Siren C 30S Edelweiss
Issoire Aviation Edelweiss C 30S
Siren C 34 Edelweiss
This high performance Standard Class single-seater was designed by Dr J. Cayla and features a V-tail and makes use of moulded plywood/Klegecel sandwich in its structure. The cantilever single-spar shoulder wings are foam-filled all-wood structures with only eight ribs, of sandwich construction, and are covered by a plywood/Klegecel sandwich skin 8mm thick; the down-turned wing tips are of reinforced plastics and the unslotted ailerons are all-metal. The air brakes in the upper and lower wing surfaces are interconnected with the hydraulic monowheel brake, and up to 110lb of ballast in the form of eight lead bars can be mounted in the wing roots so that the wing-loading can be varied; unlike the more conventional water ballast, this kind cannot be jettisoned. The fuselage is a moulded plywood/Klegecel sandwich structure made in two portions, with integral longerons and nose and tail cones made of laminated plastics. The V-tail consists of two identical all-moving surfaces, with an included angle of 90°, each with a trim tab; the leading edges are of wooden sandwich construction and the remainder is fabric-covered. There is a non-retractable monowheel with a hydraulic brake, and a castoring leaf-spring tailskid. The pilot sits in a semi-reclining seat under a long flush-fitting canopy hinged to starboard, and optional 'extras' that may be installed include a barograph, VHP radio, an oxygen system, artificial horizon, a Jaeger altimeter and a flight calculator.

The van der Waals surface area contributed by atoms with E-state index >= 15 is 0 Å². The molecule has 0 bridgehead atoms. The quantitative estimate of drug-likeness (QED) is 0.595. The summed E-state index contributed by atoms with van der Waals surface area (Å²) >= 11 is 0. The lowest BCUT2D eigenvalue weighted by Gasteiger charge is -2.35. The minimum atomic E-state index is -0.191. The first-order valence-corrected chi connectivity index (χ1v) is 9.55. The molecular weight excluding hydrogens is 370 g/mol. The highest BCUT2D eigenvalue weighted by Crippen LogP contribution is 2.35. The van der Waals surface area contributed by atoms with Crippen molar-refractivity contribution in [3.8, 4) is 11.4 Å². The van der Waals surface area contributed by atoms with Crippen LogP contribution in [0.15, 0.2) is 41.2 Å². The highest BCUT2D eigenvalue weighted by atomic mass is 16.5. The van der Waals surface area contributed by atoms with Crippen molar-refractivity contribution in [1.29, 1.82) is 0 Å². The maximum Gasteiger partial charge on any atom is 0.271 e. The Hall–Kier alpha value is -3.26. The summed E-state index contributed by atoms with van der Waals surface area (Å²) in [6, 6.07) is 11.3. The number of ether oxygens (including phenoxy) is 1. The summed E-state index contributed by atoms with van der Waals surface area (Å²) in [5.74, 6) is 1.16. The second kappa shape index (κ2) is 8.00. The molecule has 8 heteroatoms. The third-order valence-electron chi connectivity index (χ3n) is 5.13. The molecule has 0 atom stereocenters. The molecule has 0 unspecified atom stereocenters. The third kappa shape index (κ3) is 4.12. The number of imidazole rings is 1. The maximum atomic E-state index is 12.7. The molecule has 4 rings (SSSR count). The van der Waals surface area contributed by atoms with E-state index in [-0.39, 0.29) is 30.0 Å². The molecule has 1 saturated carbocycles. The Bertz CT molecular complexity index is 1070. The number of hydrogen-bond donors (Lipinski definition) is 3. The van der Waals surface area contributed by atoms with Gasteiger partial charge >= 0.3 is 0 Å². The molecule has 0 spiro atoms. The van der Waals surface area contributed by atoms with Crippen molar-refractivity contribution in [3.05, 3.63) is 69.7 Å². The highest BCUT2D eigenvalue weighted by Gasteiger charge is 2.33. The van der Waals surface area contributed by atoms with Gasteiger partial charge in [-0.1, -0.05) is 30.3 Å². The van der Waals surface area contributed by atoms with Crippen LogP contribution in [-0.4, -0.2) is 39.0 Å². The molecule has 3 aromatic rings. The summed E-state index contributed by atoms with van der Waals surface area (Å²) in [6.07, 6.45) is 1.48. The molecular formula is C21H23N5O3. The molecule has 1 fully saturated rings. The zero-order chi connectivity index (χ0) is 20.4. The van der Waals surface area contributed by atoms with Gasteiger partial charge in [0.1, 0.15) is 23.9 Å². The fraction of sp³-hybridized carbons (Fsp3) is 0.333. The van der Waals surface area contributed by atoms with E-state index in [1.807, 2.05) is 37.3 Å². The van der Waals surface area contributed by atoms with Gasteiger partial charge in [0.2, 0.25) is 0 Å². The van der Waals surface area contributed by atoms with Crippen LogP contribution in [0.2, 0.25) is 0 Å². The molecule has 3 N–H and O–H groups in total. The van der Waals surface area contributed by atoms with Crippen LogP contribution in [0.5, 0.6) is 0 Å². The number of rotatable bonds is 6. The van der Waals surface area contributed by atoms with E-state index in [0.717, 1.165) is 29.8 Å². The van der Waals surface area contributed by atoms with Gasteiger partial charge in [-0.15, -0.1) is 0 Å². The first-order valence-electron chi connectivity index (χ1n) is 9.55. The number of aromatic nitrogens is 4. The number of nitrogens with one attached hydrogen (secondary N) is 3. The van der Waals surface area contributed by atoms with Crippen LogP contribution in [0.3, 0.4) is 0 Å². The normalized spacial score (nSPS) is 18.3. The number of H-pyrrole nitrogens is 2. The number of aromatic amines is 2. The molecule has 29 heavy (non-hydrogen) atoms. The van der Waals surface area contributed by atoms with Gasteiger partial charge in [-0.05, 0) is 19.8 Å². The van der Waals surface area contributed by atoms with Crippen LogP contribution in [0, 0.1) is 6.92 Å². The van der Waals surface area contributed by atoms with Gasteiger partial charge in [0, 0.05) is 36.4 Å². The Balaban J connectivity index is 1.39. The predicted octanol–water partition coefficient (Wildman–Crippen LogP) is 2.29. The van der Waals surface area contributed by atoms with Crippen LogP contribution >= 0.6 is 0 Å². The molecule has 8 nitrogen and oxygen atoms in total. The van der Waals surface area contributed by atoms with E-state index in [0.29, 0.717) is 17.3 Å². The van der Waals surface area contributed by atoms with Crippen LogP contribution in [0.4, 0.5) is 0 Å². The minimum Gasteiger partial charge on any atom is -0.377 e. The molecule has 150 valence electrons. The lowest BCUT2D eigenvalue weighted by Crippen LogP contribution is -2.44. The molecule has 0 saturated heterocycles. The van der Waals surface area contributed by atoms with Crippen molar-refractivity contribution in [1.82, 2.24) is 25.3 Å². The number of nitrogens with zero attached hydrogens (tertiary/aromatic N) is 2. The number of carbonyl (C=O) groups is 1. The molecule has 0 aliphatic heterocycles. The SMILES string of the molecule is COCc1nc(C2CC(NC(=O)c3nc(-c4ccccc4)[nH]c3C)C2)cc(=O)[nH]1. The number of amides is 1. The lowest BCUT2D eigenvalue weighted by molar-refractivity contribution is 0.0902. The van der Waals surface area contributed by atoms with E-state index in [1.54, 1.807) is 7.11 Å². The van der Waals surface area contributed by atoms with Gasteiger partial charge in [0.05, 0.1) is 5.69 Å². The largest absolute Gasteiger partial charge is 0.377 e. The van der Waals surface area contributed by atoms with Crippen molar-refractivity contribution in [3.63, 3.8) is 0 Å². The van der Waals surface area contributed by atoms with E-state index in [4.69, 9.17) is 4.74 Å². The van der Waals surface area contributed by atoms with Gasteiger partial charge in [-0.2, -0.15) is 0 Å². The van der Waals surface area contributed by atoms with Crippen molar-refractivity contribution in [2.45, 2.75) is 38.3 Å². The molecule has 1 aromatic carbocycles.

The first of two Edelweiss prototypes made its maiden flight on 25 September 1962, and both prototypes took part in the 1963 World Championships at Junin in Argentina, finishing 2nd, flown by Jacki Lacheny of France, and 17th in the Standard Class contest.
The prototype differed from production aircraft, produced by Issoire, part of the goupe Siren, in having a slight forward wing sweep, longer span ailerons and air brakes and a longer fuselage nose. The first of an initial production batch of 15 was completed in January 1965, and one of these, piloted by Francois Henry, won the Standard Class section of the 1965 World Championships held at South Cerney, while another Edelweiss was placed 7th; two others of the type also finished 8th and 10th in the Open Class. The Edelweiss is no longer in production, but 50 had been delivered by 1 March 1968.
Siren C 30S Edelweiss
The Edelweiss IV was an Open Class version with a wing span increased to 17.5m (57ft 4.25in) and the length increased to 25ft 7in. The first of two prototypes of the Mk IV flew on 9 May 1968 but it did not go into production, and differed in some respects in structure from the earlier Edelweiss. The wings were built in two panels, with sandwich skins and pinch-webbed spars with spruce booms, and the fuselage was of completely moulded sandwich construction with built-in spruce longerons, and laminated plastic nose and tail cones. The monowheel was now retractable, and the wheel brake was also connected to operate with the air brakes.
Span: 15 m / 49 ft 2.5 in
Length: 24 ft 7.25 in
Wing area: 12.08 sq.m / 133.9 sqft
Aspect ratio: 18.0
Empty Weight: 256 kg / 565 lb
Gross Weight: 412 kg / 910 lb
Payload: 156 kg / 345 lb
Wing Load: 34.19kg/sq.m / 5.5lb/sq.ft
Water Ballast: 0
Max speed: 140 mph (in smooth air)
Max aero-tow speed: 112 mph
Min sinking speed: 2.1 ft/sec at 79 kph / 43kt / 50 mph
Best glide ratio: 36:1 at 59 mph
L/DMax: 38 90 kph / 49 kt / 56 mph
No. Built: 65
C34 Edelweiss IV
Length: 28.871 ft / 8.8 m
Wingspan: 57.415 ft / 17.5 m
Max take off weight: 1058.4 lb / 480.0 kg
Landing speed: 21 kts / 38 km/h
Cruising speed: 54 kts / 100 km/h
Glide ratio: 45.5